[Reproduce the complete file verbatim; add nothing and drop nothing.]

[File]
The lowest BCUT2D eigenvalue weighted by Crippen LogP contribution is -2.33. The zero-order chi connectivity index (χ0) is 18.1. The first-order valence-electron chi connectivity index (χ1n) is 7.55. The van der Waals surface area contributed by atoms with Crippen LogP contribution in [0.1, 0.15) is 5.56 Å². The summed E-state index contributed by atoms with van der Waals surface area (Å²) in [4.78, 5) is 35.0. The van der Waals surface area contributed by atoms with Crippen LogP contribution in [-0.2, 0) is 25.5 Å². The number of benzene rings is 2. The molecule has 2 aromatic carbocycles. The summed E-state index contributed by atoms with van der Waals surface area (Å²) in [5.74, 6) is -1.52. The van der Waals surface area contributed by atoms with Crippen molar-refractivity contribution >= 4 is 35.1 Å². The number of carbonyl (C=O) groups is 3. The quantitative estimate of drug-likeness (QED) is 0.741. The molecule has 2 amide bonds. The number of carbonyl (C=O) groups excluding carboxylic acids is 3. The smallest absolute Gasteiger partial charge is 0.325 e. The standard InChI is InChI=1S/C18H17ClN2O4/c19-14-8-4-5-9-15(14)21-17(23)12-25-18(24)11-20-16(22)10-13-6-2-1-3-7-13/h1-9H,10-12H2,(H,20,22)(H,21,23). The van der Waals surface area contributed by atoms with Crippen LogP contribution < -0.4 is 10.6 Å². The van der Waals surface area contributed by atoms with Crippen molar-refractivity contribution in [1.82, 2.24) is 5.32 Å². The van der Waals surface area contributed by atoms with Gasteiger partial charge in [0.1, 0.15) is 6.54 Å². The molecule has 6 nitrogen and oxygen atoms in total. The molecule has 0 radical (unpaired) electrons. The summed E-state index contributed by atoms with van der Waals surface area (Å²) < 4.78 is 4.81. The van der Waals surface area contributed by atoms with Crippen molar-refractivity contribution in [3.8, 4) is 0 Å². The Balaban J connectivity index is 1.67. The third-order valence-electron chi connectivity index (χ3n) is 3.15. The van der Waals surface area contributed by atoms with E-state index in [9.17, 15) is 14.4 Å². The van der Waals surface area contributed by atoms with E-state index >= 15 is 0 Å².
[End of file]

The lowest BCUT2D eigenvalue weighted by Crippen LogP contribution is -2.33. The zero-order chi connectivity index (χ0) is 18.1. The first-order valence-electron chi connectivity index (χ1n) is 7.55. The van der Waals surface area contributed by atoms with Crippen LogP contribution in [0.1, 0.15) is 5.56 Å². The summed E-state index contributed by atoms with van der Waals surface area (Å²) in [4.78, 5) is 35.0. The van der Waals surface area contributed by atoms with Crippen LogP contribution in [-0.2, 0) is 25.5 Å². The number of benzene rings is 2. The molecule has 2 aromatic carbocycles. The summed E-state index contributed by atoms with van der Waals surface area (Å²) in [5.74, 6) is -1.52. The van der Waals surface area contributed by atoms with Crippen molar-refractivity contribution >= 4 is 35.1 Å². The number of carbonyl (C=O) groups is 3. The quantitative estimate of drug-likeness (QED) is 0.741. The molecule has 2 amide bonds. The number of carbonyl (C=O) groups excluding carboxylic acids is 3. The smallest absolute Gasteiger partial charge is 0.325 e. The standard InChI is InChI=1S/C18H17ClN2O4/c19-14-8-4-5-9-15(14)21-17(23)12-25-18(24)11-20-16(22)10-13-6-2-1-3-7-13/h1-9H,10-12H2,(H,20,22)(H,21,23). The van der Waals surface area contributed by atoms with Crippen LogP contribution < -0.4 is 10.6 Å². The van der Waals surface area contributed by atoms with Crippen molar-refractivity contribution in [1.82, 2.24) is 5.32 Å². The van der Waals surface area contributed by atoms with Gasteiger partial charge in [0.1, 0.15) is 6.54 Å². The molecule has 6 nitrogen and oxygen atoms in total. The molecule has 0 radical (unpaired) electrons. The summed E-state index contributed by atoms with van der Waals surface area (Å²) < 4.78 is 4.81. The van der Waals surface area contributed by atoms with Crippen molar-refractivity contribution in [3.8, 4) is 0 Å². The Balaban J connectivity index is 1.67. The third-order valence-electron chi connectivity index (χ3n) is 3.15. The van der Waals surface area contributed by atoms with E-state index in [9.17, 15) is 14.4 Å². The van der Waals surface area contributed by atoms with E-state index >= 15 is 0 Å².